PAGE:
4. Incredibly gripping account of the Fastnet race of 1979, in which the fleet was ravaged by Force 10 winds with higher gusts. This book provides a detailed examination of both the technical aspects and the human toll of the storm, its survivors, and those who were lost.


    5. This is THE MOST exciting true adventure story you will ever read. 'Into Thin Air was Great', this is even better!


    6. Riveting reading about sailing skill matched against a freak storm. Vivid writing. Sailors, in particular, will recognize what these folks were up against.


    7. Written by an American journalist who sailed in the '79 Fastnet fleet. This is a thoughtful and considerate book based on the research he carried out in the aftermath of the tragedy. Shocking, terrifying and saddening, not one to read on passage.


    8. Being the daughter of and married to US Navy sailors, I've always been fascinated by the sea and those who travel across her. My fascination with terrible storms at sea was only increased after I read The Perfect Storm: A True Story of Men Against the Sea at my husband's urging (it's one of his favorite movies), so when this book popped up in my suggestions, it seemed the perfect read for me.This book is incredible. Rousmaniere, himself a sailor in the 1979 Fastnet race that lost 15 participant [...]


    9. “Fastnet Force 10,” by John Rousemaniere (Norton, 1980). This is an account of the disaster that befell the 1979 Fastnet Race, when more than 300 boats carrying more than 3,000 experienced sailors, sailing as fast as they could between Plymouth, England, and Fastnet Rock off the coast of Ireland, encountered a completely unexpected and unprecedentedly vicious storm. It swept in from the west and caught everyone at sea, unprepared. Fifteen men and women died, five boats sank, 19 were abandone [...]


    10. No classroom lifeboat ethics scenario comes close to the real-life disaster during one of the world's most elite sailing races, where multimillionaire skippers like Ted Turner compete against former British Prime Ministers in state-of-the-art sailing yachts, built for speed, with expert crews and no financial amount spared. A fast-moving storm charged across North America and slammed into UK, right in the middle of the Fastnet race. Caught out, the crews on their boats found themselves in terrif [...]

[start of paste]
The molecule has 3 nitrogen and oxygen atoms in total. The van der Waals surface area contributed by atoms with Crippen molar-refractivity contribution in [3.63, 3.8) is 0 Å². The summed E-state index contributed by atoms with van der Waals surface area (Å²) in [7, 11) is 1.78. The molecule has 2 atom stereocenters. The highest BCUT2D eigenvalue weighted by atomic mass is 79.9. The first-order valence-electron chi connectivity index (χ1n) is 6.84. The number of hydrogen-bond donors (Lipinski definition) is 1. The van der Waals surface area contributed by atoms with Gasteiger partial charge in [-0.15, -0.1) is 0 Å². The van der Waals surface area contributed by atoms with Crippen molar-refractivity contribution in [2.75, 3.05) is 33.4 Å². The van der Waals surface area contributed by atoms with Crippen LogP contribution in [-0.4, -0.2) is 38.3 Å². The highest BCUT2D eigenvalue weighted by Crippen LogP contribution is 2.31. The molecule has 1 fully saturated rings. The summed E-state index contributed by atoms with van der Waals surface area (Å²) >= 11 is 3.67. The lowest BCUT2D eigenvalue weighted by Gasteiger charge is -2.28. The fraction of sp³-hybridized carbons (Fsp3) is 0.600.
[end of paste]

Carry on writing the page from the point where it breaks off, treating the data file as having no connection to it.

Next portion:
11. This was an account of the huge storm that took the lives of many participants of a sailing race in the 1970s. Written by a race participant, the author made a grand attempt at keeping emotional reactions and personal opinion out, and tried to write a factual account of the event. His feelings bleed through between the lines, and lend strength to his words. I really liked the book--I gave it only three stars because this guy is hardly an author and they could have given the man an editor--but I [...]


    12. This book shares the stories of men who were put to the ultimate test for their lives. All of the events are broken down technically so that others may learn from their experiences to the best of the author's ability in obtaining information.The information shared here may not make you a blue ocean skipper - but if you are going to attempt sailing the big blue one day - this is something you should read - not while you are headed across the big blue.I enjoyed the stories, the hardships and trium [...]


    13. Books written by journalists are always a bit simplistic for me. But I guess the subject matter is dramatic enough. An incredibly strong wild fast moving storm hit the fleet of boats racing in the 1979 Fastnet open water sailing race between southern England and Fastnet Rock off tip of Southern Ireland. It was the deadliest sailing disaster ever. This book examines some of the causes, effects, aftermath. The author was crew on a larger boat that was far enough ahead to miss the worst of the stor [...]